Critical Assessments of The General Theory
Edited by L. Randall Wray and Matthew Forstater
Chapter 8: A Keynesian Model for the 21st Century
H. Sonmez Atesoglu* INTRODUCTION What kind of a Keynesian model can ensure that the fundamental Keynesian ideas will have staying power in the 21st century – ideas such as less than full-employment equilibrium level of output, monetary nonneutrality, an autonomous expenditures-driven economy, and others? In this chapter it will be argued that the well-known models such as the conventional Keynesian IS–LM model, the recently introduced Romer–Taylor model and the fundamentalist Keynesian Weintraub–Davidson aggregate demand and supply model are not suitable for this task.1 In this chapter, an alternative Keynesian model for aggregate output and employment is presented. The model follows from the fundamental Keynesian taxonomy between expenditures that are dependent upon and independent of aggregate income. In addition, policy implications of the Keynesian model are discussed. Finally, a Keynesian model with a monetary sector is introduced and the monetary policy aspects and diﬃculties in the implementation of these policies with respect to the US economy are discussed. The Keynesian models presented, although relatively simple, prove to be useful for interpreting past events, yield illuminating predictions and are preferable to the well-known Keynesian-type models. For many years after it was introduced by Hicks (1937), the IS–LM model was considered as the best rendition of the economics of Keynes by most economists. However, this model is fundamentally in contradiction with the Marshallian partial equilibrium approach of Keynes. The IS–LM model is a general equilibrium model (see for example, Friedman, 1974; Hoover, 1984; and Rogers, 1989). This methodological...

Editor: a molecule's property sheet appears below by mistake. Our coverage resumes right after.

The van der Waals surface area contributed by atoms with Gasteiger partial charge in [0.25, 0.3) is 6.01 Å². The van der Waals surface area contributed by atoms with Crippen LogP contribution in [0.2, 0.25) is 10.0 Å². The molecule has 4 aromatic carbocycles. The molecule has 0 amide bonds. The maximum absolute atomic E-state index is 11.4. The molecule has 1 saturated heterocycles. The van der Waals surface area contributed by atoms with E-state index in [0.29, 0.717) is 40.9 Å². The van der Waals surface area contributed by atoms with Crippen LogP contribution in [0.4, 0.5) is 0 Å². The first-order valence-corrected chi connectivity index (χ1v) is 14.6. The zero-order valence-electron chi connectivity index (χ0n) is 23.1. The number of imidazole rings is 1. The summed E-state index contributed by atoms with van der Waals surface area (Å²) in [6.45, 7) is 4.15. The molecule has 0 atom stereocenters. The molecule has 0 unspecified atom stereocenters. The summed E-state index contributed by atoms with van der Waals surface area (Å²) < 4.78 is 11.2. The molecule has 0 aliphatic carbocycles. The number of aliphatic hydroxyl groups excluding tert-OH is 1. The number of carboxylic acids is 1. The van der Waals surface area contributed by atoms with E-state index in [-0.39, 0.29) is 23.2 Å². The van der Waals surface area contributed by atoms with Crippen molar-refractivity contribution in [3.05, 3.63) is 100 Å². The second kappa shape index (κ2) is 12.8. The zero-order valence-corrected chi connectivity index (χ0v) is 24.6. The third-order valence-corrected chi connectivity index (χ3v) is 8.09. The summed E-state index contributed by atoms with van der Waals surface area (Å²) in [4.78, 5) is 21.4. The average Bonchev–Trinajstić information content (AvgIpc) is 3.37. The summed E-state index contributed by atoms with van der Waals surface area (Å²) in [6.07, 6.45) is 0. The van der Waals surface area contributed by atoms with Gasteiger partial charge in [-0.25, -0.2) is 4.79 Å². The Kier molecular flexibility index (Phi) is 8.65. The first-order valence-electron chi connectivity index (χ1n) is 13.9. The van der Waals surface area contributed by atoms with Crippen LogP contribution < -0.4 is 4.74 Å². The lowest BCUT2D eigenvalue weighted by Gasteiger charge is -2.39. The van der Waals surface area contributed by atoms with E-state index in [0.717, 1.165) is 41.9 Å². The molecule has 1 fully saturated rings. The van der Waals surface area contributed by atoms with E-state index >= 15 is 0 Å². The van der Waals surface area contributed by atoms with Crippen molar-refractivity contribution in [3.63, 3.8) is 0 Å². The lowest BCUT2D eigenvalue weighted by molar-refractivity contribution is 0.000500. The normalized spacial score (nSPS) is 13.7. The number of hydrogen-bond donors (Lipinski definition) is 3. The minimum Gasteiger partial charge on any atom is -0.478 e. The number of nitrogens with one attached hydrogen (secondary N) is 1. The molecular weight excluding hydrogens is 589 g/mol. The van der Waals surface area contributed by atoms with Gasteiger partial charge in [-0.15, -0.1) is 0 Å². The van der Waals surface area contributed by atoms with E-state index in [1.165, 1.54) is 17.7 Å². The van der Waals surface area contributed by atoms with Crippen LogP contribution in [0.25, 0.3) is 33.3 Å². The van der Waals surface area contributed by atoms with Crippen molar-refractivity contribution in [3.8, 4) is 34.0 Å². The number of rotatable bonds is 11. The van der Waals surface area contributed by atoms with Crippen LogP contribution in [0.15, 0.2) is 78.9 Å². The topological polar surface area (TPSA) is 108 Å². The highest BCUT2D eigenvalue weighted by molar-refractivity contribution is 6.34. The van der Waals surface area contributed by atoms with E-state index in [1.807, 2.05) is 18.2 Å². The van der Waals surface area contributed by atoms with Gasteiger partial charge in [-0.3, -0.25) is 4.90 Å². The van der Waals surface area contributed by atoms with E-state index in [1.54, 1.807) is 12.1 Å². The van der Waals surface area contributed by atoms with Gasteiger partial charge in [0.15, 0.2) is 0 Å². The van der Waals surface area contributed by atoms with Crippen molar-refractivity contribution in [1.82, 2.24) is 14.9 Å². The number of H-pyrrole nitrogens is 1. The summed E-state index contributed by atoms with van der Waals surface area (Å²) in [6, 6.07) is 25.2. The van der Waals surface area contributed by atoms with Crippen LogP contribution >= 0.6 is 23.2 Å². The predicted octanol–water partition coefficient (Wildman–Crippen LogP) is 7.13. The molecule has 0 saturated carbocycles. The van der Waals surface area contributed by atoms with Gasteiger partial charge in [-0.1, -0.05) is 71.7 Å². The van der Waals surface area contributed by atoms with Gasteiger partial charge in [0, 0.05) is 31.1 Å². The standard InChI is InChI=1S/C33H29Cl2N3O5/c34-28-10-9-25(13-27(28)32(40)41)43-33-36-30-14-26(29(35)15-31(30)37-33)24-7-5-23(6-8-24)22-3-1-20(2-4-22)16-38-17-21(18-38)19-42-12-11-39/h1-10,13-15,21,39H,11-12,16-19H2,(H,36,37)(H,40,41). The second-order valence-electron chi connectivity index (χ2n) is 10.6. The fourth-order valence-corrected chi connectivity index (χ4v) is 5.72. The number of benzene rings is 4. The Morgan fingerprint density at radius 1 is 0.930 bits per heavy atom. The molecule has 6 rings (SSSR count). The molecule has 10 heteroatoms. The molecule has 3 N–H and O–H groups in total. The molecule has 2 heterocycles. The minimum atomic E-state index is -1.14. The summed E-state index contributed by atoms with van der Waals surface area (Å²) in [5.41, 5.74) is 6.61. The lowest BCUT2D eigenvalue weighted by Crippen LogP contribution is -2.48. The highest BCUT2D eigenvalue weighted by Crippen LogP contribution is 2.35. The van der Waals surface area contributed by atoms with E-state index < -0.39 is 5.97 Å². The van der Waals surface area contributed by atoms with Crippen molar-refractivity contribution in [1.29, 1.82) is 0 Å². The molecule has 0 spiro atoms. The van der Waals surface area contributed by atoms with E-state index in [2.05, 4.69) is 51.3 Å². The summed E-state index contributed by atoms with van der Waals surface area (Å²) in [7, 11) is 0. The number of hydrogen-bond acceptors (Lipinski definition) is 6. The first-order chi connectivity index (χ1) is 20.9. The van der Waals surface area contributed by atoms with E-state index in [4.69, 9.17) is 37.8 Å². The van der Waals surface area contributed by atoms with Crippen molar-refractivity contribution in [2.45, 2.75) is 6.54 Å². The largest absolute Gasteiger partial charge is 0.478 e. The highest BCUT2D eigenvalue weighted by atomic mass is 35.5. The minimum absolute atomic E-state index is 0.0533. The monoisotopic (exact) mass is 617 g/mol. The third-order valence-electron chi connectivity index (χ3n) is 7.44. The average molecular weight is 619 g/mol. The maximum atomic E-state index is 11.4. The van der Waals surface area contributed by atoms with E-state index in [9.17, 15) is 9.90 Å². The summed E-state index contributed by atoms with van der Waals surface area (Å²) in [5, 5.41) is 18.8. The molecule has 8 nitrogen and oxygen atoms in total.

You are not authenticated to view the full text of this chapter or article.
Elgaronline requires a subscription or purchase to access the full text of books or journals. Please login through your library system or with your personal username and password on the homepage.
Non-subscribers can freely search the site, view abstracts/ extracts and download selected front matter and introductory chapters for personal use.
Your library may not have purchased all subject areas. If you are authenticated and think you should have access to this title, please contact your librarian.